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02 02 2017
Homeownership Enjoys Higher Standing than Ever Before

Never before have so many people in Germany held such a positive attitude vis-à-vis homeownership. Three out of four Germans consider real estate the best investment for their money. Well over 60 percent believe that detached homes and condominiums are the optimal way to prepare for old age. It stands to reason that the advantages of a home of one's own are magnified in retirement. The acquisition of a home is getting particularly popular among tenants. One in five Germans currently renting plans to buy or build a home over the next ten years. This is suggested by the “Trend Indicator 2016” that pollster TNS Infratest compiled on behalf of the LBS state-owned home-building and loan associations, among other clients.

Low-Level Interest Rates Entice Prospective Buyers

What encourages homeownership at present are the low interest rates. In the face of such favourable conditions, three out of four residential tenants would prefer to be homeowners, or so a poll conducted by the Interhyp mortgage broker shows. The desire for homeownership is particularly strong among young people below the age of 40. According to Interhyp, ninety percent of the tenants in this age groups plan to acquire residential property sooner or later. In order to benefit from the attractive interest rates long-term, home buyers are advised to negotiate the longest possible fixed-interest periods and high repayment rates. Doing so will protect them from the spectre of rising interest levels. At the same time, higher repayment rates shorten the term to maturity.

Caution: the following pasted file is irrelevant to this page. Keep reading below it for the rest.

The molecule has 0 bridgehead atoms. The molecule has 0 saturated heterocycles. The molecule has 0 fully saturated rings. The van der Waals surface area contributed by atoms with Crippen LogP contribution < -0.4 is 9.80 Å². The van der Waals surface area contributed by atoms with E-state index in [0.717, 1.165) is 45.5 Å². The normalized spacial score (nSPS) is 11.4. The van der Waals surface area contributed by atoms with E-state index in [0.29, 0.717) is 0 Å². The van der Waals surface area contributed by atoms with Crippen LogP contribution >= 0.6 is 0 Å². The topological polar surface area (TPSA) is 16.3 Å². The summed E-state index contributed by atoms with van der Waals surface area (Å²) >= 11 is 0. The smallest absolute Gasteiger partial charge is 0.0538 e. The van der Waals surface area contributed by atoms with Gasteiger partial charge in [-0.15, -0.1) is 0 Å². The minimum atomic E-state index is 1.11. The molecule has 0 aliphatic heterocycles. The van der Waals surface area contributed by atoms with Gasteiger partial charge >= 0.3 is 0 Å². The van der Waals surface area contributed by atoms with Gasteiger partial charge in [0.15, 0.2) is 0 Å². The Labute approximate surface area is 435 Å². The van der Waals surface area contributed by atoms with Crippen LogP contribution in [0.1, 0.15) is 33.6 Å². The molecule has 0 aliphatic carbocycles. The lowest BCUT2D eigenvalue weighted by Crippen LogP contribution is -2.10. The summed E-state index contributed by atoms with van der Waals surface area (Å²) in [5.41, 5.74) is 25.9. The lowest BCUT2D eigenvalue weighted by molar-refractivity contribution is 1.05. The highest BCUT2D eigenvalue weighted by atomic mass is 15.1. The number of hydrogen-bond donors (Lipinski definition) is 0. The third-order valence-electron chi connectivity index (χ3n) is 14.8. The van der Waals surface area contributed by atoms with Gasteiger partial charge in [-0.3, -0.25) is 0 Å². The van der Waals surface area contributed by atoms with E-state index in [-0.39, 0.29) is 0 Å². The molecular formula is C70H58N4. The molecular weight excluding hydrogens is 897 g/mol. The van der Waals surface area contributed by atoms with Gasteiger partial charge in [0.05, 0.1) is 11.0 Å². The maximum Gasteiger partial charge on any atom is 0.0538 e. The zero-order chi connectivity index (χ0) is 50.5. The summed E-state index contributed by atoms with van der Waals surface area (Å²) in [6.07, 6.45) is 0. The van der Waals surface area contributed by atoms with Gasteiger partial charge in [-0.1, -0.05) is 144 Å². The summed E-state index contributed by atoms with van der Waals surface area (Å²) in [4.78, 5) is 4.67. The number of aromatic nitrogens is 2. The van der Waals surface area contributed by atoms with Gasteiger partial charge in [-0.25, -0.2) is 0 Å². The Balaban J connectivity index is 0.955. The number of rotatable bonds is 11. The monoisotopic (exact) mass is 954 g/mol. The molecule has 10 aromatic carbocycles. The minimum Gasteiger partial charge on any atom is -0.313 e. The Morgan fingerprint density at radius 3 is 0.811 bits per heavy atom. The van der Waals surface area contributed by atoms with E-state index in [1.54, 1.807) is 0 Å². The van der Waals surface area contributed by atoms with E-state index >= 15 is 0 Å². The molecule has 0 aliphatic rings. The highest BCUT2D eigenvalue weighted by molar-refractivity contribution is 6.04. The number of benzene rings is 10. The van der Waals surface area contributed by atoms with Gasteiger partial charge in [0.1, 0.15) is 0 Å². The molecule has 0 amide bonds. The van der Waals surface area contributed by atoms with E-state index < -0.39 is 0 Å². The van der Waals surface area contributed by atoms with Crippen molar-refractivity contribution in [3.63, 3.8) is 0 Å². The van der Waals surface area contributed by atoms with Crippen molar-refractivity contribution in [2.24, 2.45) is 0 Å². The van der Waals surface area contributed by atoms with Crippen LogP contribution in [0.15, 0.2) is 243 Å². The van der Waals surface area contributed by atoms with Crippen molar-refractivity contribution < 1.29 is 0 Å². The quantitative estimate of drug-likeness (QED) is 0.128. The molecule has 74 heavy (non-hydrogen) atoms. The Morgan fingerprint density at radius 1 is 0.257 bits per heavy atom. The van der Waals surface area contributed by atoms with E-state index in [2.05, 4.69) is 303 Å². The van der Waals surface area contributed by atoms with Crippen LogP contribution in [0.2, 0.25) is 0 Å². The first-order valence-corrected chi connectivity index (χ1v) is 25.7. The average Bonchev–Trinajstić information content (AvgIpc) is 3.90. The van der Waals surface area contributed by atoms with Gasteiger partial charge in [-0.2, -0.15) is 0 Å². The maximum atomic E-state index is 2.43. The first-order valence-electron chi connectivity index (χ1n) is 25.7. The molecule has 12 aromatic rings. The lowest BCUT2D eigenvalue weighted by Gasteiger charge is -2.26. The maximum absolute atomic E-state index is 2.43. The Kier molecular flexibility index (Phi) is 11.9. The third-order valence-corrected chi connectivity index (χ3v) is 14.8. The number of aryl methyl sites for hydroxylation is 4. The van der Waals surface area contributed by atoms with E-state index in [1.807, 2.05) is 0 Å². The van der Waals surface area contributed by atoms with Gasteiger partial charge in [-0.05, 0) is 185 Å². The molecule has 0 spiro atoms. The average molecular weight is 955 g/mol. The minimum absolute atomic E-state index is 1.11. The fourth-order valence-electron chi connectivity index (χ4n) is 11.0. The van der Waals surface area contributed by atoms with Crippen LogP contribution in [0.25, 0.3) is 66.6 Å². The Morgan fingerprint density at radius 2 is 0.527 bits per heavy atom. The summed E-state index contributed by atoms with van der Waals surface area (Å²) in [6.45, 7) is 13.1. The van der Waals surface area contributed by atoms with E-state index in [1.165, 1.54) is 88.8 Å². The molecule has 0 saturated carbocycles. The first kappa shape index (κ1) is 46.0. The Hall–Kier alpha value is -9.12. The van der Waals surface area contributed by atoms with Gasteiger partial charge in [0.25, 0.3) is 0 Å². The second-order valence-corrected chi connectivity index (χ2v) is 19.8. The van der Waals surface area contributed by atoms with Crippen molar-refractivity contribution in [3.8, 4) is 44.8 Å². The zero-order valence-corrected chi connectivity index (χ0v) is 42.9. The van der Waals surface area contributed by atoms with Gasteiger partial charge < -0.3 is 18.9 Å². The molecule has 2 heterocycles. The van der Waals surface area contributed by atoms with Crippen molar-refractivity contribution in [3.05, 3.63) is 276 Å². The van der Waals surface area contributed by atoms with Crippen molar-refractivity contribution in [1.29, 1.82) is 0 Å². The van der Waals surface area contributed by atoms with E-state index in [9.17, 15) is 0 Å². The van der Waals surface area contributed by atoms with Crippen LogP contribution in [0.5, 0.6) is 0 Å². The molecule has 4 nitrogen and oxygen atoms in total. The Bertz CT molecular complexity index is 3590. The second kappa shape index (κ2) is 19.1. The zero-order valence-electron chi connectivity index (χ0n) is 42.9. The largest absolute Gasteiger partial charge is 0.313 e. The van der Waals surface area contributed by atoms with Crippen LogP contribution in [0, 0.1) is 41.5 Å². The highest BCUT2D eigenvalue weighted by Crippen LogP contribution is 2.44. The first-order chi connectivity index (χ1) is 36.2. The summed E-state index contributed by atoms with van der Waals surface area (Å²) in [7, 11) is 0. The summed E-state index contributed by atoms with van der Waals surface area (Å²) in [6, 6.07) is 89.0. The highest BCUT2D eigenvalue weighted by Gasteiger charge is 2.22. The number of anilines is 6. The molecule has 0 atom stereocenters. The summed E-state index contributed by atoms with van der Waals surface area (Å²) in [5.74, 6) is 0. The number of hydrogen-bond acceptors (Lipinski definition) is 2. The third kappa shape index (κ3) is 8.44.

Condominiums in Berlin are Particularly Affordable

Low interest rates have made homeownership an increasingly attractive proposition for many tenants. In fact, prospective buyers have moved on to the question which cities in Germany are most affordable. Berlin, for one, has particularly low selling prices compared to other metropolises and conurbations, to say nothing of cities outside Germany. In the hit list of Germany's priciest cities of more than 25,000 residents, published quarterly by the F+B housing research institute and consultancy, Berlin ranked only 74th in the third quarter of 2016 with an average square metre price of 2,560 euros. In terms of purchase prices, this makes the German capital far more affordable than even the smaller suburbs in the gravy belts of Düsseldorf, Frankfurt, Stuttgart or Munich. That being said, prices have been going up for years, which means that investing in a home in Berlin promises a tidy appreciation in property value. In short, the city is a particularly rewarding place for buying a condominium.